Report on the XXXVI (Thirty Sixth) Annual Session Of The Hague
International Model United Nations- (THIMUN) and other Peace and Human
Rights Campaigns in The Netherlands.

On January 28th, 2004, Andrew Benson Greene, Jr. had the honor to be summoned as a Guest Speaker to the 36th session of The Hague International Model UN by the THIMUN Foundation. The overall theme of the THIMUN conference this year was ‘Information, A Power for Change.' Greene spoke amongst several renowned speakers including Lucie de Lophem of UNHCR, The Hague. His speech was entitled ‘The Question of the Promotion and Protection of The Rights of Children’, with particular focus on children in areas of armed conflicts. Like previous speeches and workshops delivered in Beijing, Capetown, Moscow, UK, Geneva, etc., he shared his native country Sierra Leone’s tragedy of its children being torn and tattered apart from family and friends through recurrent acts of violence emanating from the civil war.

Greene made mention of the far-reaching effects of physical and emotional scars left on the more than 300,000 children due to warfare. He emphasized the extent of human barbarism of children’s hands being hacked by the sheer brutality of a rebel group in Sierra Leone. Greene also suggested that to assure human rights, the global community must constantly express support and solidarity to the children of the world who are caught up in wars, and that they must be prepared to help the children in any possible way. In turn, the children and youth will be inclined to raise awareness of the need to protect children’s rights on a global level, thereby building a solid foundation for peace and human rights.

Andrew Greene on the importance of THIMUN:
"When I first heard several years ago about The Hague International Model United Nations (THIMUN), I was not quite convinced of the impact such a simulation could make to the UN and humanity as a whole. My thoughts were that merely having young people brainstorm issues of the UN at such a conference, when decisions at the UN are made by their seniors, rendered the exercise ludicrous. But my perceptions have since changed as I realized that THIMUN delegates were youth who could do more than merely brainstorm, but who also have the verve to put their thoughts into concrete action upon returning to their respective countries. More often than not, the resolutions taken at THIMUN are constructive and presented in the form of an action paper that can be unitized by UN organizations."

Andrew Benson Greene Jr.
National Coordinator, iEARN Sierra Leone
www.iearnsierraleone.org

From THIMUN to the International School of Amsterdam

Following the THIMUN conference, Greene then traveled to Amstelveen, The Netherlands, to the International School of Amsterdam (ISA). ISA has been meeting the educational needs of the international community of the greater Amsterdam area for four decades, providing education for students from 3 to 18 years of age (from Pre-School through Grade 13) by offering stimulating and creative academic programs in a secure and caring environment.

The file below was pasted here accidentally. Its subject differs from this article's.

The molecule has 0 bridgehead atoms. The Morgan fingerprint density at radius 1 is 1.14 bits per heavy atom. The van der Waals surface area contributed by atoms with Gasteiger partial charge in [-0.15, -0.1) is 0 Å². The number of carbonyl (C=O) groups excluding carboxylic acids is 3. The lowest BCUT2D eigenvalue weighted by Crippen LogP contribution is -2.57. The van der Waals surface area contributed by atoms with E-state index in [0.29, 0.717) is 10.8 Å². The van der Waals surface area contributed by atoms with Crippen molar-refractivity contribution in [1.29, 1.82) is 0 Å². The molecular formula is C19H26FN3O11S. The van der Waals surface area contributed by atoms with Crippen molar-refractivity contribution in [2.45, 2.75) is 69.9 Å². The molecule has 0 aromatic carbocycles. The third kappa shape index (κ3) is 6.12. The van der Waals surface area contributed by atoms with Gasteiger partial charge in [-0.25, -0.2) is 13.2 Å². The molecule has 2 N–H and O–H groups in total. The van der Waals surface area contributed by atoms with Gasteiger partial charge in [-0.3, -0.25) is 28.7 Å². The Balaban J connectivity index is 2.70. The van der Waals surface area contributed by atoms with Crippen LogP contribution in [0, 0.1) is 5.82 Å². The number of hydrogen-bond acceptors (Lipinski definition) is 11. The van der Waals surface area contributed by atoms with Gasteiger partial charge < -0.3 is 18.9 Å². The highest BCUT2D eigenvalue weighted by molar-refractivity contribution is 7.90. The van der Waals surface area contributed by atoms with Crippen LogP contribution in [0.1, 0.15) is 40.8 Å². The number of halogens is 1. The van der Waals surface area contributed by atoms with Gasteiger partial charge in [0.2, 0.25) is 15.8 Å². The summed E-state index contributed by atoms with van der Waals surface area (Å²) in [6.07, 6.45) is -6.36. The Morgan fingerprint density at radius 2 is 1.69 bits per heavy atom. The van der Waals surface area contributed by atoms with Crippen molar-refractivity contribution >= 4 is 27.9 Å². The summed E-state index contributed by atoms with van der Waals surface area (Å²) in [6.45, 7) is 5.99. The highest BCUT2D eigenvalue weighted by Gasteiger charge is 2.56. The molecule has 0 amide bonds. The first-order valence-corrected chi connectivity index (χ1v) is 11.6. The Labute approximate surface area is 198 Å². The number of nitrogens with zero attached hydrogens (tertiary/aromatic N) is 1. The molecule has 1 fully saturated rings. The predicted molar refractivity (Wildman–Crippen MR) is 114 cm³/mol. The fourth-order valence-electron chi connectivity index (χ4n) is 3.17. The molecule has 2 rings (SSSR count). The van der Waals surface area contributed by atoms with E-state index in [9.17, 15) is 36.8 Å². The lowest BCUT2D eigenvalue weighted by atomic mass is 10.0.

The school enrolls up to 950 students, the largest groups being from the United States, Japan, the United Kingdom, the Netherlands and Scandinavia. The student body is made up of over 40 different nationalities.

Students of the International School of Amsterdam

The visit to ISA was packed with many interactions and workshops with students related to the issues of peace building, human rights, and rights of children in armed conflict. Greene initiated an exercise in which the students were obliged to answer questions like ‘how does a child feel when affected by war?'

Andrew Greene conducting an exercise with the students.
"Although the children’s lives at this school have been far removed from any splinter of war," Greene commented afterward, "their responses were as articulate as though they had lived through wars and skirmishes. They were able to step into the shoes of children whose lives were shattered and momentarily make-believe the situation. I could see in the faces the reaction and the common feeling of dread in the faces, as though the kids were tacitly saying; ‘it could have been me facing the hunger, deprivation from education, refugee life, trauma and other dreaded consequences."

Andrew Greene, Mary Kelly and her grade six students.

Greene has great hopes for ISA and Sierra Leone youth who participate in IEARN Sierra Leone's peace and reconciliation programs. Later this year, the school children of ISA will be paired with the children of iEARN Sierra Leone in a communication class that will involve networking and sharing of peaceful ways to resolve conflict as well as allowing cross-cultural dialogue, tolerance and understanding. "I was happy to have been there to shed light on the plight of the children in Sierra Leone and around the world who have endured years of war and hardship and to bring attention to their plight amongst those of their age."